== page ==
You may be able to return later than the Expected Return Date if you request annual leave or parental leave, which will be at your employer/manager’s discretion.

If you decide you do not want to return to work you should give notice of resignation in accordance with your contract.

Flexible working

MPs’ Staff can submit a flexible working request before returning from family leave.

MPs should seek any advice from Members HR relating to these cases.

Employees in the UK are entitled to paternity pay and leave depending on their length of service. There are slightly different rules for employees in Northern Ireland.

Paternity leave is granted to employees in the UK who take time off when their partner is having a baby or via surrogacy, or when they are adopting a baby/child as the secondary adopter.

You get the same amount of leave even if you have more than one child – for example, twins. One week of leave is the same number of days you normally work.

You are entitled to take up to two weeks of paternity leave within 52 weeks of the child's birth (or due date if the birth is early).

You cannot take leave before the birth. You can choose whether to take one or two weeks.

Since 6 April 2024 in England, Scotland and Wales, the two weeks do not have to be consecutive – they can be taken together or separately.

In Northern Ireland, the two weeks must be taken consecutively.

You have the right to attend two antenatal appointments with your partner or surrogate at full pay.

If adopting, you have the right to two adoption appointments after you have been matched with a child/ren.

IPSA must be informed of this period of leave once agreed with the MP.

Use IPSA Online to enter your leave request.

For more information, visit Submitting paternity leave requests.

Paternity pay

Paternity pay is only available to employees who have certain qualifying periods with their current employer and all employees must provide the correct notice.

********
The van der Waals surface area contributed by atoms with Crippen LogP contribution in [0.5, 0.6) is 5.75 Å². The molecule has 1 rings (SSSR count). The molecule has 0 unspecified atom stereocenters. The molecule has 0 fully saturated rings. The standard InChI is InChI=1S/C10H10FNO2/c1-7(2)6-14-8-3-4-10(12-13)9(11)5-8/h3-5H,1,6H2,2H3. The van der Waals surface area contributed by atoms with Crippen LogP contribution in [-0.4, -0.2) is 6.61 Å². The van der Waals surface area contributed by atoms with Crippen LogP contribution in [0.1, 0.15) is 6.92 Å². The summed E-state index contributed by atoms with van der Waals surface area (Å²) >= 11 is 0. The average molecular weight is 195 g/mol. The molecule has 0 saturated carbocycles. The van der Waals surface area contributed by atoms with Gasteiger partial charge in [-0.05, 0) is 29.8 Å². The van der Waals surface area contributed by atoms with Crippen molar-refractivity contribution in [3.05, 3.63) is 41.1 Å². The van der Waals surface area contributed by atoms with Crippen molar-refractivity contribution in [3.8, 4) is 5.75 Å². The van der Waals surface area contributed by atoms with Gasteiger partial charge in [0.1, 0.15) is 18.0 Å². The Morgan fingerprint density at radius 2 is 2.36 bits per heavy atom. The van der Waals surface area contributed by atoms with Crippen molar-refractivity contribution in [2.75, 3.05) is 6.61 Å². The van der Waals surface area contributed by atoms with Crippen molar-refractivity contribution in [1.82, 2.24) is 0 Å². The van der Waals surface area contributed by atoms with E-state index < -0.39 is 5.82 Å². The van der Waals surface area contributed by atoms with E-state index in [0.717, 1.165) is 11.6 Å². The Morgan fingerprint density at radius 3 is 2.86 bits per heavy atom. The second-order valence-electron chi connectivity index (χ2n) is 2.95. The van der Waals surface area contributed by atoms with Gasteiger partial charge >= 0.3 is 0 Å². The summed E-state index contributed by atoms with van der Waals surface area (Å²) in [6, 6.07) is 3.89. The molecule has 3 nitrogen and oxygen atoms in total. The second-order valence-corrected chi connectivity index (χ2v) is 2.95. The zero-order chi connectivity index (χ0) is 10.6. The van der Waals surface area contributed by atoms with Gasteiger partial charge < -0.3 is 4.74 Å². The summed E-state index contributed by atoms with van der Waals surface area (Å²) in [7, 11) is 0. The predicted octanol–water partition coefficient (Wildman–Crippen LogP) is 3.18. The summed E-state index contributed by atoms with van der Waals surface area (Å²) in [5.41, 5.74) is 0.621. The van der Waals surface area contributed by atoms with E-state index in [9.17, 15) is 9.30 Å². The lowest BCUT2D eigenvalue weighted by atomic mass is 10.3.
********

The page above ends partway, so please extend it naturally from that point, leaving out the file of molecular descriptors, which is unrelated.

If you are unsure of your entitlement to statutory paternity pay you can check using the online calculator.

Statutory paternity pay rates

The website also sets out whether you are eligible for the statutory weekly rate of Paternity Pay or the percentage of your weekly earnings (whichever is lower).

Paternity pay for birth or surrogacy

You must have completed 26 weeks of continuous service by the qualifying week to receive full occupational paternity pay (two weeks of full pay).

If you have less than 26 weeks of continuous service you are entitled to one week’s full pay and one week’s statutory paternity pay.

The “qualifying week” for birth or surrogacy is the 15th week before the birth of the child.

To calculate this, count back 15 weeks from the expected date of childbirth found on the MATB1 Form.

The qualifying week starts on a Sunday and finishes on the following Saturday.

If up to the end of any day in the qualifying week, you have less than 26 weeks of service, you can receive one week’s full pay and one week’s statutory paternity pay.

If up to the end of any day in the qualifying week, you have completed 26 or more weeks of service, you can receive two weeks of full pay.

For more information, visit Calculating the “qualifying week”.

Keeping in touch

For more information about KIT and SPLIT days, visit Keeping in touch (KIT Days) in Maternity leave and pay.

When a couple adopt a child, one person is the “main adopter”, and one is the “secondary adopter”.

The main adopter can take adoption leave and pay, equivalent to maternity pay and leave.

The secondary adopter can take paternity pay and leave.

It is important to notify the line manager/MP in writing as soon as possible when a staff member is matched with a child for adoption and wishes to take adoption leave – ideally within seven days of being notified (unless this is not reasonably practicable).